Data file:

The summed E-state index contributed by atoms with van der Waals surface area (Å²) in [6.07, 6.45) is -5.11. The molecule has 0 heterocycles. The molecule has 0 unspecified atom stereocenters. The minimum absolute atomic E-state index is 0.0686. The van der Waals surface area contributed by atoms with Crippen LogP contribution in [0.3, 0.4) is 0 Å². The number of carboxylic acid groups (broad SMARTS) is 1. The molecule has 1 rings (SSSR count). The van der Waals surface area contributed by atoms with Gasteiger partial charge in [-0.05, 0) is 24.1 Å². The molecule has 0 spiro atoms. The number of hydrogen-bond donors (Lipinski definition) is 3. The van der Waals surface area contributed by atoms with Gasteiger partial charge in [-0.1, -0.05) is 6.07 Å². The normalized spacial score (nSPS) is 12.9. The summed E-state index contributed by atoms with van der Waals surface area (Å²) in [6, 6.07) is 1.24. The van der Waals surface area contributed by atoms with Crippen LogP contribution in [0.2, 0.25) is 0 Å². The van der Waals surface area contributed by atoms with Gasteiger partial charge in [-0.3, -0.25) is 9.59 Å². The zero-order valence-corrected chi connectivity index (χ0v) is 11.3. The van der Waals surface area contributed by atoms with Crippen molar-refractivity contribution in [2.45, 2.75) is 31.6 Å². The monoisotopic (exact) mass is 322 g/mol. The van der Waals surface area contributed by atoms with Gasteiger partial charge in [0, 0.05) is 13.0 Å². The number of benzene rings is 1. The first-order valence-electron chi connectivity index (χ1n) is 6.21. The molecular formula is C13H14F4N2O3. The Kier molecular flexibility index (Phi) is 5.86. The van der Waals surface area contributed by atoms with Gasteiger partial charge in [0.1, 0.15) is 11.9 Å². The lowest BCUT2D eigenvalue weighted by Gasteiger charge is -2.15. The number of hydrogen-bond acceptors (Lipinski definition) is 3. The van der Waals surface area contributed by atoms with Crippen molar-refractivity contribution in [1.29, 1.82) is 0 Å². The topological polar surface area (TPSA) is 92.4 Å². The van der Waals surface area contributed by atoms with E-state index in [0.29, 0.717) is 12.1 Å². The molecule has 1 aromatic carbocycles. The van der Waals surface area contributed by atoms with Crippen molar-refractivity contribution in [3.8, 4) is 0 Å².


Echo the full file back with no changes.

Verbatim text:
The summed E-state index contributed by atoms with van der Waals surface area (Å²) in [6.07, 6.45) is -5.11. The molecule has 0 heterocycles. The molecule has 0 unspecified atom stereocenters. The minimum absolute atomic E-state index is 0.0686. The van der Waals surface area contributed by atoms with Crippen LogP contribution in [0.3, 0.4) is 0 Å². The number of carboxylic acid groups (broad SMARTS) is 1. The molecule has 1 rings (SSSR count). The van der Waals surface area contributed by atoms with Gasteiger partial charge in [-0.05, 0) is 24.1 Å². The molecule has 0 spiro atoms. The number of hydrogen-bond donors (Lipinski definition) is 3. The van der Waals surface area contributed by atoms with Gasteiger partial charge in [-0.1, -0.05) is 6.07 Å². The normalized spacial score (nSPS) is 12.9. The summed E-state index contributed by atoms with van der Waals surface area (Å²) in [6, 6.07) is 1.24. The van der Waals surface area contributed by atoms with Crippen LogP contribution in [0.2, 0.25) is 0 Å². The van der Waals surface area contributed by atoms with Gasteiger partial charge in [-0.3, -0.25) is 9.59 Å². The zero-order valence-corrected chi connectivity index (χ0v) is 11.3. The van der Waals surface area contributed by atoms with Crippen molar-refractivity contribution in [2.45, 2.75) is 31.6 Å². The monoisotopic (exact) mass is 322 g/mol. The van der Waals surface area contributed by atoms with Gasteiger partial charge in [0, 0.05) is 13.0 Å². The number of benzene rings is 1. The first-order valence-electron chi connectivity index (χ1n) is 6.21. The molecular formula is C13H14F4N2O3. The Kier molecular flexibility index (Phi) is 5.86. The van der Waals surface area contributed by atoms with Gasteiger partial charge in [0.1, 0.15) is 11.9 Å². The lowest BCUT2D eigenvalue weighted by Gasteiger charge is -2.15. The number of hydrogen-bond acceptors (Lipinski definition) is 3. The van der Waals surface area contributed by atoms with Crippen molar-refractivity contribution in [1.29, 1.82) is 0 Å². The topological polar surface area (TPSA) is 92.4 Å². The van der Waals surface area contributed by atoms with E-state index in [0.29, 0.717) is 12.1 Å². The molecule has 1 aromatic carbocycles. The van der Waals surface area contributed by atoms with Crippen molar-refractivity contribution in [3.8, 4) is 0 Å².